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Levels of Anesthesia


Anesthesia Induction Procedures: Inhalation and Injection


Anesthetic Depth Assessment





Anesthesia Induction and Maintenance

Source: Kay Stewart, RVT, RLATG, CMAR; Valerie A. Schroeder, RVT, RLATG. University of Notre Dame, IN

The Guide for the Care and Use of Laboratory Animals ("The Guide") states that pain assessment and alleviation are integral components of the veterinary care of laboratory animals.1 The definition of anesthesia is the loss of feeling or sensation. It is a dynamic event involving changes in anesthetic depth with respect to an animal's metabolism, surgical stimulation, or variations in the external environment.

The proper choice of anesthetics for surgery and other potentially painful procedures must be determined by a veterinarian. This is based on numerous aspects, including the extent and duration of the procedure, the species and strain, the age, and the physiological status of the animal.

Anesthetics are available as inhalants or injectables. Surgical anesthesia can be accomplished using a combination of injectable and inhalant anesthetics.2

1. Inhalant anest

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The proper use of anesthetics for surgery, or other potentially painful procedures, is crucial not only for the animal's wellbeing, but also for the integrity of the scientific data collected during the procedure. There are many variables that factor into choosing the appropriate anesthetic regiment. The depth of anesthesia must be closely monitored, as each individual animal can respond differently to the drug. With the use of the proper anesthetic and careful monitoring, painful procedures can be accomplished with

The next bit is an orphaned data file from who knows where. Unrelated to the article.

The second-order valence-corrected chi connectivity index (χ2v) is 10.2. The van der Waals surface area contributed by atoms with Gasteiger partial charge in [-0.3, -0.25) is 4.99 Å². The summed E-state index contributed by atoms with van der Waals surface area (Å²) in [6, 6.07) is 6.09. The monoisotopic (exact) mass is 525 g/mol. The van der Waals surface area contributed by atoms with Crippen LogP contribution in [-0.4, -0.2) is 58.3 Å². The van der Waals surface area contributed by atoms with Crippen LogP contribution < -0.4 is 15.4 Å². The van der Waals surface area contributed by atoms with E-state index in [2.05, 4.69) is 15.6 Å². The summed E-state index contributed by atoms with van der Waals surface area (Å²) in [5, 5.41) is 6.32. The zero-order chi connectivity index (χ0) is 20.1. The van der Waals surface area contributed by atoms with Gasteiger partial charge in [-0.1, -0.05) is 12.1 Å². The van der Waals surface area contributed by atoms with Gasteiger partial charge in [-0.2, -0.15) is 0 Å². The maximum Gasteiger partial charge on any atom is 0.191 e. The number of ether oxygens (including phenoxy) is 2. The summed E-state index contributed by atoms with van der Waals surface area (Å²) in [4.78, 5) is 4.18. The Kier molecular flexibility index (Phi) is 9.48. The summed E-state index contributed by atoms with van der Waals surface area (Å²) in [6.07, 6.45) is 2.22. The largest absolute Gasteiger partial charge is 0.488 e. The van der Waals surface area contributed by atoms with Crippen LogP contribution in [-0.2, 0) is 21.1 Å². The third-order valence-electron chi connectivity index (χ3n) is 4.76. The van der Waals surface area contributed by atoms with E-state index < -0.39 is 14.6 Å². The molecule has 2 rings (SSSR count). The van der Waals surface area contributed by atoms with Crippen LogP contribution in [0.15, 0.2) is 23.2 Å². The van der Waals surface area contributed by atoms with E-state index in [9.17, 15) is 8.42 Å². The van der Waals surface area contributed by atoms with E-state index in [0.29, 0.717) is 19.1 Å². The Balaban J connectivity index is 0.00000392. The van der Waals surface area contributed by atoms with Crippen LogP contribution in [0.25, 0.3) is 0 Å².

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  1. Institute for the Laboratory Animal Research. 2011. Guide for the care and use of laboratory animals, 8th ed. Washington (DC): National Academies Press.
  2. Tsukamoto, A., Serizawa, K., Sato, R., Yamazaki, J., and Inomata, T. 2015. Vital signs during injectable and inhalant anesthesia in mice. Experimental Animals. 64(1). 57-64.
  3. Kent Scientific Corporation. Retrieved from (accessed 10/15/15)
  4. Szczepan B et al. Intraoperative Physiological Monitoring in Rodent Surgical Research. Retrievd from  (accessed 10/15/15)
  5. Preanesthesia, Anesthesia, Analgesia, and Euthanasia. Laboratory Animal Medicine, 2nd ed. Ed Fox, J. G., Anderson, L. C., Loew, F. M., and Quimby, F. W. 2002. Academic Press. San Diego, CA.
  6. Ho, David et al. 2011. Heart Rate and Electrocardiography Monitoring in Mice. Current protocols in mouse biology. 1: 123-139. PMC. Web. 15 Sept. 2016.
  7. Smith, W. 1993. Responses of laboratory animals to some injectable anaethetics. Laboratory Animals. 27. 30-39.


Anesthesia Induction

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